Bullwhip effect, also known as Whiplash or Whipsaw effect, is the effect of amplification of the demand order variabilities found in the upstream supply chain. The demand variabilities swell as they move up in the supply chain, from the customer to the manufacturer or supplier. Small changes in customer’s demand can lead to large magnified variations in orders placed to the supplier. An example of the effect on the dynamic behavior of a supply chain is shown in Figure 1.
Figure 1: Bullwhip effect as seen in a traditional supply chain (Based on Description by Stalk and Hout, 1990) Bullwhip effect can be seen as a result of “Law of Industrial Dynamics” explained by Burbidge (1989) which is as below: “If demand for products is transmitted along a series of inventories using stock control ordering, then the demand variation will increase with each transfer” Bullwhip effect creates unstable production schedules which lead to unnecessary extra cost in supply chain. Companies may have to invest and spend on labor costs in extra capacity in order to meet the high variable demand. This capacity will be under-utilized during the period in which demand drops. High variable demand also increases lead times and the requirements safety stock in the supply chain. What causes Bullwhip Effect?
There are four major causes of the Bullwhip Effect:
Demand forecast updating – A manager, who has to determine how much to order from a supplier, will generally use a simple method to do demand forecasting, e.g. exponential smoothing. By using exponential smoothing method, future demands are continuously updated based on the new daily demand. The order sent to the supplier consists of the amount required to replenish the stock and the amount for safety stock. These two amounts are updated using the smoothing technique. With long lead time, the fluctuations in the order quantities over time can be much greater than those in the demand data. If the manager of the next tier in the...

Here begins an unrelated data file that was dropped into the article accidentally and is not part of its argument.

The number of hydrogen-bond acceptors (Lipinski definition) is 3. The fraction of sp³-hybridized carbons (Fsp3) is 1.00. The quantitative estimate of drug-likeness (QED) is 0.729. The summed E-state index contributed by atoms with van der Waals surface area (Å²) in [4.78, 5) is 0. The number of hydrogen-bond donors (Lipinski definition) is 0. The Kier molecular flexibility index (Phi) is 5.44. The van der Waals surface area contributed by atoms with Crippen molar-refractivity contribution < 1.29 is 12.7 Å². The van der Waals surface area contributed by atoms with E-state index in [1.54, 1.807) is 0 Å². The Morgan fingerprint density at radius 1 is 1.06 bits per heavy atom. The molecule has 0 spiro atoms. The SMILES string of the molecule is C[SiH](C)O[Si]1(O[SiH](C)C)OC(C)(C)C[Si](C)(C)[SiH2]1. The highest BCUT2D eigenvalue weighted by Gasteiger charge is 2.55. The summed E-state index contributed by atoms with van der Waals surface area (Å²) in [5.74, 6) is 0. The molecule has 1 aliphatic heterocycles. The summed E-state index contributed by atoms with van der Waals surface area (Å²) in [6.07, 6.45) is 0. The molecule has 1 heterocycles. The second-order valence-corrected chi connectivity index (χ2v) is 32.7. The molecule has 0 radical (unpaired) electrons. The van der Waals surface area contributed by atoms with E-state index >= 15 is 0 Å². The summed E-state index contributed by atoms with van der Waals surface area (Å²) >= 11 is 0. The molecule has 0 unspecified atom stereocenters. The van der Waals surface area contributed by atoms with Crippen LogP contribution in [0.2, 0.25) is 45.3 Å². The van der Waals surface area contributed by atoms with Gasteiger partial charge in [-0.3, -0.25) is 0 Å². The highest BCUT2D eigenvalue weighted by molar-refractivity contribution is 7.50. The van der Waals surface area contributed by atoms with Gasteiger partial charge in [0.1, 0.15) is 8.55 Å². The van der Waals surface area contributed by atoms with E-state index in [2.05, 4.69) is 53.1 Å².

References: Lee, H. L. (2010) “Taming the bullwhip” Journal of Supply Chain Management 46, pp. 7-7.
Lee, H. L., Padmanabhan, V. and Whang, Seungjin (1997). "The Bullwhip Effect in Supply Chains". Sloan Management Review 38, pp. 93–102.
Mason-Jones, Rachel; Towill, Dennis R. (2000). "Coping with Uncertainty: Reducing "Bullwhip" Behaviour in Global Supply Chains". Supply Chain Forum, pp. 40–44.
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